Gift Ideas for Geeks

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Buying gifts is hard work. It is that time of year again, and I’m working hard trying to figure out exactly what to buy for everyone. I thought I might be able to help someone else out if I made a list of some of my favorite toys and gadgets. My friend Brian also thought this was a good idea, and he posted a list of his own this year.

I already own almost everything on this list. That means that you shouldn’t buy me anything on this list for Christmas, because I already have it. It also means that I’ve actually used all this stuff, and I am giving it my official seal of approval.

There are a few things on this list that I don’t own. For instance, I only have one of the listed USB battery packs. I can only put my seal of approval on the smallest of the three, but I was worried that that size might not be ideal for everyone.

USB Battery Pack Chargers ($9 to $50)

External USB battery packs should come in handy for any geek who needs to keep their gadgets powered up while on the go. I ordered my first external battery pack last week, and I decided to get one of the smallest and most inexpensive models I could find.

It is the Swift Gear Mini 2600 mAh battery pack. It is a small, light, four-inch tube that is small enough that I won’t even notice it in my jacket pocket. It is about the size of a small flashlight. In fact, it is a small flashlight, and a surprisingly bright one at that.

Swift Gear 2600mAh battery pack charging my Nexus 7

I was a bit worried that a 2600 mAh battery pack might not have enough capacity, but I’m happy with the choice I made. It is able to bring my Nexus 4 from 14% charge all the way up to 84% in less than two hours. That is enough to buy me a few extra hours of tethering, which will definitely be helpful next time I’m stuck waiting in an airport. It also manages to bring my 2012 Nexus 7 tablet up to 43% from the low battery warning at 14%.

I also included two larger battery packs in my list. I haven’t used these specific models myself, but they were other models I was considering before I decided what size I wanted. Both of the larger battery packs are capable of charging two devices at a time, and their larger capacity would be handy if you were trying to charge a more power-hungry device like a tablet.

Arduino Starter Kits ($55 to $130)

The Arduino is a nifty little hardware prototyping platform, and it is a great way to dip your toe into the world of hardware development. An Arduino board all by itself isn’t very useful. When my first Arduino board arrived, the first thing I did was program it to blink an S.O.S. on its built-in LED.

This isn’t very exciting at all. You need other electronic components if you want to do something interesting. You need parts like LEDs, resistors, buttons, motors, and buzzers. The easiest way to get going is to buy an Arduino starter kit.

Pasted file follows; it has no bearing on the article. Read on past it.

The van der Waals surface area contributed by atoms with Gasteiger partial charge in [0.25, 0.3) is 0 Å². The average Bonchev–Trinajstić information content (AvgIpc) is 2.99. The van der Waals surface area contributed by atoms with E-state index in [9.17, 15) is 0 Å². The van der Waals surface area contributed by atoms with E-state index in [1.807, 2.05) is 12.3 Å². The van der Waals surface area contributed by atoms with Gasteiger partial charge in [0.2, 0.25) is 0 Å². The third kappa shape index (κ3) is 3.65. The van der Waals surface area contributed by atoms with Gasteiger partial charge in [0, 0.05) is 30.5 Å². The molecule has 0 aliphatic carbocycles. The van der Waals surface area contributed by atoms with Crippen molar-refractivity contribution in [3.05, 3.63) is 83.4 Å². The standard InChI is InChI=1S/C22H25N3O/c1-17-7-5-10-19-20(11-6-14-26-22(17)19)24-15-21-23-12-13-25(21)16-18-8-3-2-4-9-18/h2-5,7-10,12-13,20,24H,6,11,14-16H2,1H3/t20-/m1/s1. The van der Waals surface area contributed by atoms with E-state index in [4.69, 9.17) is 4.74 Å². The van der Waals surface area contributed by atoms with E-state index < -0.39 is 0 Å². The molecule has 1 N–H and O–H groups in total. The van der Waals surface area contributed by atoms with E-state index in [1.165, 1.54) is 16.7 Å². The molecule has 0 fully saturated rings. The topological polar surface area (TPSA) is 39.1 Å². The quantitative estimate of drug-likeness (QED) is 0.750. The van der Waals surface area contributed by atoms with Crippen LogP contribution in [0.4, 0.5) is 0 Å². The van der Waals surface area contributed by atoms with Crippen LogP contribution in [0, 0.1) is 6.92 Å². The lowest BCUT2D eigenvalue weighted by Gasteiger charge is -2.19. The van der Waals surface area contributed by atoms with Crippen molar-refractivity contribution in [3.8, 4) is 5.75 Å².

I pieced together my own starter kit, but that wouldn’t make a very good gift. The Official Arduino Starter Kit and the Sparkfun Inventor’s Kit are both good choices, and they’re pretty comparable. The official kit seems to come with a larger printed guide, while the kit from Sparkfun comes with a nice storage case.

Of the two, I think Sparkfun’s Inventor’s Kit is a better gift and a better value. Sparkfun’s carrying case is a nice touch, and their holder for the Arduino and breadboard looks pretty convenient.

If you’d like to save money, you can go with a more generic kit. This Arduino Uno Ultimate Starter Kit is about half the price of the other two kits. It may have fewer components than the other two kits, but it definitely provides a better “bang for the buck.”

My Favorite Multitool ($80)

I have had my Swiss Army CyberTool for at least 12 years now, and I would be lost without it. I actually received mine as a Christmas present, and it is the perfect multi-tool for a geek like me that is always building computers and taking apart servers.

The thing that puts the CyberTool 34 above most other multitools is its bit driver. It comes with Torx bits, which are handy if you run into any HP servers. The bit driver itself is also the correct size to fit those brass motherboard standoffs.

A lot of people prefer the Leatherman-style tools, and I own a similar Gerber multitool. These are also very handy tools, and I’ve used mine quite a bit, but they’re all centered around that giant pair of pliers. I just don’t need pliers very often. If your geek is anything like me, he’ll get a lot more mileage out of the Victorinox CyberTool 34.

Laboratory Beaker Mug ($15)

This is probably one of the best birthday presents that I’ve gotten in a long time. First off, it is just really awesome looking. It is pretty much an actual beaker with a handle molded on to the side, and that is just really cool.

A latte in my laboratory beaker mug

I use it every day when I make myself a latte. It is the perfect vessel for that, too. The thin glass doesn’t instantly cool down my drink like standard ceramic mugs do, and being able to see the layers of espresso, milk, and foam through the side is a nice bonus.

Do you have any ideas for fun, geeky gifts? I’d sure like to hear about them!